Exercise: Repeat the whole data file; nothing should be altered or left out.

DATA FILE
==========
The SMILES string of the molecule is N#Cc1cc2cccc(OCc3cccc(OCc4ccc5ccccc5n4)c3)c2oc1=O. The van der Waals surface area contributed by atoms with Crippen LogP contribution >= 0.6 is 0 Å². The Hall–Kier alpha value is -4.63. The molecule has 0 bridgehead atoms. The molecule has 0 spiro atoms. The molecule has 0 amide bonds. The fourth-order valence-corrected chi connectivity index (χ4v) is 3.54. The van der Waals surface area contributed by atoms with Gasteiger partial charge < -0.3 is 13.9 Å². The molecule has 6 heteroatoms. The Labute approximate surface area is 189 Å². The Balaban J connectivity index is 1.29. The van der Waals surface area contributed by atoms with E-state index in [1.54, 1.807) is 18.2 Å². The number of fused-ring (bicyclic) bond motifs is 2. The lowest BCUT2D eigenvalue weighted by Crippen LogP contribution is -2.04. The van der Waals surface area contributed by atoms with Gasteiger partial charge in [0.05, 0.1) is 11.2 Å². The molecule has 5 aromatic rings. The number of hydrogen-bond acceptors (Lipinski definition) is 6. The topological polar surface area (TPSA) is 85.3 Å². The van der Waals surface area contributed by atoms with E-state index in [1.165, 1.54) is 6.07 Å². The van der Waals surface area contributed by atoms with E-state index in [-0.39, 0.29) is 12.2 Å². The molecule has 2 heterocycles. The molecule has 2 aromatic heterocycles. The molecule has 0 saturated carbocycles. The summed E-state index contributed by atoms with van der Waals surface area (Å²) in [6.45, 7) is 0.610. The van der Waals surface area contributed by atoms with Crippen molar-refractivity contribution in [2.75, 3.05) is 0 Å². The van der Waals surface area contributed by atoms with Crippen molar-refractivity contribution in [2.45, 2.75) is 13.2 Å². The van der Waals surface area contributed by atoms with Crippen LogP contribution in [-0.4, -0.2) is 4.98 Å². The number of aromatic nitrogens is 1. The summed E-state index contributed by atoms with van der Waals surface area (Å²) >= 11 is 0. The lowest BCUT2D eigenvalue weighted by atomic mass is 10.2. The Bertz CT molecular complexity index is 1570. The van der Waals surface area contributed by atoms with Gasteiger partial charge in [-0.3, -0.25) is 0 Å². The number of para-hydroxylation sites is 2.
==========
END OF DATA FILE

The SMILES string of the molecule is N#Cc1cc2cccc(OCc3cccc(OCc4ccc5ccccc5n4)c3)c2oc1=O. The van der Waals surface area contributed by atoms with Crippen LogP contribution >= 0.6 is 0 Å². The Hall–Kier alpha value is -4.63. The molecule has 0 bridgehead atoms. The molecule has 0 spiro atoms. The molecule has 0 amide bonds. The fourth-order valence-corrected chi connectivity index (χ4v) is 3.54. The van der Waals surface area contributed by atoms with Gasteiger partial charge < -0.3 is 13.9 Å². The molecule has 6 heteroatoms. The Labute approximate surface area is 189 Å². The Balaban J connectivity index is 1.29. The van der Waals surface area contributed by atoms with E-state index in [1.54, 1.807) is 18.2 Å². The number of fused-ring (bicyclic) bond motifs is 2. The lowest BCUT2D eigenvalue weighted by Crippen LogP contribution is -2.04. The van der Waals surface area contributed by atoms with Gasteiger partial charge in [0.05, 0.1) is 11.2 Å². The molecule has 5 aromatic rings. The number of hydrogen-bond acceptors (Lipinski definition) is 6. The topological polar surface area (TPSA) is 85.3 Å². The van der Waals surface area contributed by atoms with E-state index in [1.165, 1.54) is 6.07 Å². The van der Waals surface area contributed by atoms with E-state index in [-0.39, 0.29) is 12.2 Å². The molecule has 2 heterocycles. The molecule has 2 aromatic heterocycles. The molecule has 0 saturated carbocycles. The summed E-state index contributed by atoms with van der Waals surface area (Å²) in [6.45, 7) is 0.610. The van der Waals surface area contributed by atoms with Crippen molar-refractivity contribution in [2.75, 3.05) is 0 Å². The van der Waals surface area contributed by atoms with Crippen molar-refractivity contribution in [2.45, 2.75) is 13.2 Å². The van der Waals surface area contributed by atoms with Crippen LogP contribution in [-0.4, -0.2) is 4.98 Å². The number of aromatic nitrogens is 1. The summed E-state index contributed by atoms with van der Waals surface area (Å²) >= 11 is 0. The lowest BCUT2D eigenvalue weighted by atomic mass is 10.2. The Bertz CT molecular complexity index is 1570. The van der Waals surface area contributed by atoms with Gasteiger partial charge in [-0.3, -0.25) is 0 Å². The number of para-hydroxylation sites is 2.